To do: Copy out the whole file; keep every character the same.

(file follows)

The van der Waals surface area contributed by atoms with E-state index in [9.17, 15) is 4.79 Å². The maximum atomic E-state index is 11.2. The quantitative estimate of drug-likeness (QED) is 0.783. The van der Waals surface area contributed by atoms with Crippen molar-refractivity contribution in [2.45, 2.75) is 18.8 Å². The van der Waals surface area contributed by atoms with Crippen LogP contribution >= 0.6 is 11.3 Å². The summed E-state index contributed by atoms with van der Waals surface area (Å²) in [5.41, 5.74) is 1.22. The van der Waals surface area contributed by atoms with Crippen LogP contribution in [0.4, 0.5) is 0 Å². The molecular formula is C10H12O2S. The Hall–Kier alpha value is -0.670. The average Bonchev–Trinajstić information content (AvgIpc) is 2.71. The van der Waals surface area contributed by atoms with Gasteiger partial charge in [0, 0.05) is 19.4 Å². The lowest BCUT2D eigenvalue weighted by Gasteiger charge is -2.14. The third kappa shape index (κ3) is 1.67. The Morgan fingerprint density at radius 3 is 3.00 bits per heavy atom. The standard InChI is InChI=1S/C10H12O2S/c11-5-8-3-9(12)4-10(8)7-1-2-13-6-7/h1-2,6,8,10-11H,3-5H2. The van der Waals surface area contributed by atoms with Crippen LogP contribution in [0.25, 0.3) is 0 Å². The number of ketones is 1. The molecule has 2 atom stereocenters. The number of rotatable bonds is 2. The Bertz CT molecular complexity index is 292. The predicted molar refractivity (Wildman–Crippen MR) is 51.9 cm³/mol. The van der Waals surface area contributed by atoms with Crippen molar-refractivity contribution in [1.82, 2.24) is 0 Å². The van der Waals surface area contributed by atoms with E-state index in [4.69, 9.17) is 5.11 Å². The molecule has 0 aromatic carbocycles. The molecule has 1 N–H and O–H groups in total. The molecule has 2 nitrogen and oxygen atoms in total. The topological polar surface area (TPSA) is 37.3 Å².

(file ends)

The van der Waals surface area contributed by atoms with E-state index in [9.17, 15) is 4.79 Å². The maximum atomic E-state index is 11.2. The quantitative estimate of drug-likeness (QED) is 0.783. The van der Waals surface area contributed by atoms with Crippen molar-refractivity contribution in [2.45, 2.75) is 18.8 Å². The van der Waals surface area contributed by atoms with Crippen LogP contribution >= 0.6 is 11.3 Å². The summed E-state index contributed by atoms with van der Waals surface area (Å²) in [5.41, 5.74) is 1.22. The van der Waals surface area contributed by atoms with Crippen LogP contribution in [0.4, 0.5) is 0 Å². The molecular formula is C10H12O2S. The Hall–Kier alpha value is -0.670. The average Bonchev–Trinajstić information content (AvgIpc) is 2.71. The van der Waals surface area contributed by atoms with Gasteiger partial charge in [0, 0.05) is 19.4 Å². The lowest BCUT2D eigenvalue weighted by Gasteiger charge is -2.14. The third kappa shape index (κ3) is 1.67. The Morgan fingerprint density at radius 3 is 3.00 bits per heavy atom. The standard InChI is InChI=1S/C10H12O2S/c11-5-8-3-9(12)4-10(8)7-1-2-13-6-7/h1-2,6,8,10-11H,3-5H2. The van der Waals surface area contributed by atoms with Crippen LogP contribution in [0.25, 0.3) is 0 Å². The number of ketones is 1. The molecule has 2 atom stereocenters. The number of rotatable bonds is 2. The Bertz CT molecular complexity index is 292. The predicted molar refractivity (Wildman–Crippen MR) is 51.9 cm³/mol. The van der Waals surface area contributed by atoms with Crippen molar-refractivity contribution in [1.82, 2.24) is 0 Å². The van der Waals surface area contributed by atoms with E-state index in [4.69, 9.17) is 5.11 Å². The molecule has 0 aromatic carbocycles. The molecule has 1 N–H and O–H groups in total. The molecule has 2 nitrogen and oxygen atoms in total. The topological polar surface area (TPSA) is 37.3 Å².